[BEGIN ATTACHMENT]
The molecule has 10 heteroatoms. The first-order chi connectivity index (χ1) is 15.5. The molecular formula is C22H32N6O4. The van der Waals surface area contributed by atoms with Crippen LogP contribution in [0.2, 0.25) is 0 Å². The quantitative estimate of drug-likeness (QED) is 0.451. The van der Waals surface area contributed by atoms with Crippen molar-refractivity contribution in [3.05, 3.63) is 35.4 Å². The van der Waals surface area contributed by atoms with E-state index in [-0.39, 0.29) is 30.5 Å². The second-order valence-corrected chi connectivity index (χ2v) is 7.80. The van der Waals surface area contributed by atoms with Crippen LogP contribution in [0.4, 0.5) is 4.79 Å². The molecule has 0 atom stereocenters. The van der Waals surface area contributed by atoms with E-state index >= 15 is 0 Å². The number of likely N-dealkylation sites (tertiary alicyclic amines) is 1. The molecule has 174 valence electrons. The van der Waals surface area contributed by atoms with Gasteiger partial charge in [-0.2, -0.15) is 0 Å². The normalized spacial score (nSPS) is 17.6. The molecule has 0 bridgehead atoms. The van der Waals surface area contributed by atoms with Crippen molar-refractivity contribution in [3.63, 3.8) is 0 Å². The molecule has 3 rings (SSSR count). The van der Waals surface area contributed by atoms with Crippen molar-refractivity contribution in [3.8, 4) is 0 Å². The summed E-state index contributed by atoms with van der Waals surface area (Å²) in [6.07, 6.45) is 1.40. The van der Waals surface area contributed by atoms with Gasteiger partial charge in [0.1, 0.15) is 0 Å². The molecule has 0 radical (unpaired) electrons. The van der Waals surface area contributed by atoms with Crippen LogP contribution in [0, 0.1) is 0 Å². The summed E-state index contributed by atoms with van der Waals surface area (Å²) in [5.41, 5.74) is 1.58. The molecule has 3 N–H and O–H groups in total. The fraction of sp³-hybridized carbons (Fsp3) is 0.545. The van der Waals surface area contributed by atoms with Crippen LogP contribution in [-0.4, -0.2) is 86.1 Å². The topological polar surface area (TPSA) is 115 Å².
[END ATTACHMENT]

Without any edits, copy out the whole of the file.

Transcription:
The molecule has 10 heteroatoms. The first-order chi connectivity index (χ1) is 15.5. The molecular formula is C22H32N6O4. The van der Waals surface area contributed by atoms with Crippen LogP contribution in [0.2, 0.25) is 0 Å². The quantitative estimate of drug-likeness (QED) is 0.451. The van der Waals surface area contributed by atoms with Crippen molar-refractivity contribution in [3.05, 3.63) is 35.4 Å². The van der Waals surface area contributed by atoms with E-state index in [-0.39, 0.29) is 30.5 Å². The second-order valence-corrected chi connectivity index (χ2v) is 7.80. The van der Waals surface area contributed by atoms with Crippen LogP contribution in [0.4, 0.5) is 4.79 Å². The molecule has 0 atom stereocenters. The van der Waals surface area contributed by atoms with E-state index >= 15 is 0 Å². The number of likely N-dealkylation sites (tertiary alicyclic amines) is 1. The molecule has 174 valence electrons. The van der Waals surface area contributed by atoms with Gasteiger partial charge in [-0.2, -0.15) is 0 Å². The normalized spacial score (nSPS) is 17.6. The molecule has 0 bridgehead atoms. The van der Waals surface area contributed by atoms with Crippen molar-refractivity contribution in [3.63, 3.8) is 0 Å². The molecule has 3 rings (SSSR count). The van der Waals surface area contributed by atoms with Crippen molar-refractivity contribution in [3.8, 4) is 0 Å². The summed E-state index contributed by atoms with van der Waals surface area (Å²) in [6.07, 6.45) is 1.40. The van der Waals surface area contributed by atoms with Gasteiger partial charge in [0.1, 0.15) is 0 Å². The molecule has 0 radical (unpaired) electrons. The van der Waals surface area contributed by atoms with Crippen LogP contribution in [0, 0.1) is 0 Å². The summed E-state index contributed by atoms with van der Waals surface area (Å²) in [5.41, 5.74) is 1.58. The molecule has 3 N–H and O–H groups in total. The fraction of sp³-hybridized carbons (Fsp3) is 0.545. The van der Waals surface area contributed by atoms with Crippen LogP contribution in [-0.4, -0.2) is 86.1 Å². The topological polar surface area (TPSA) is 115 Å².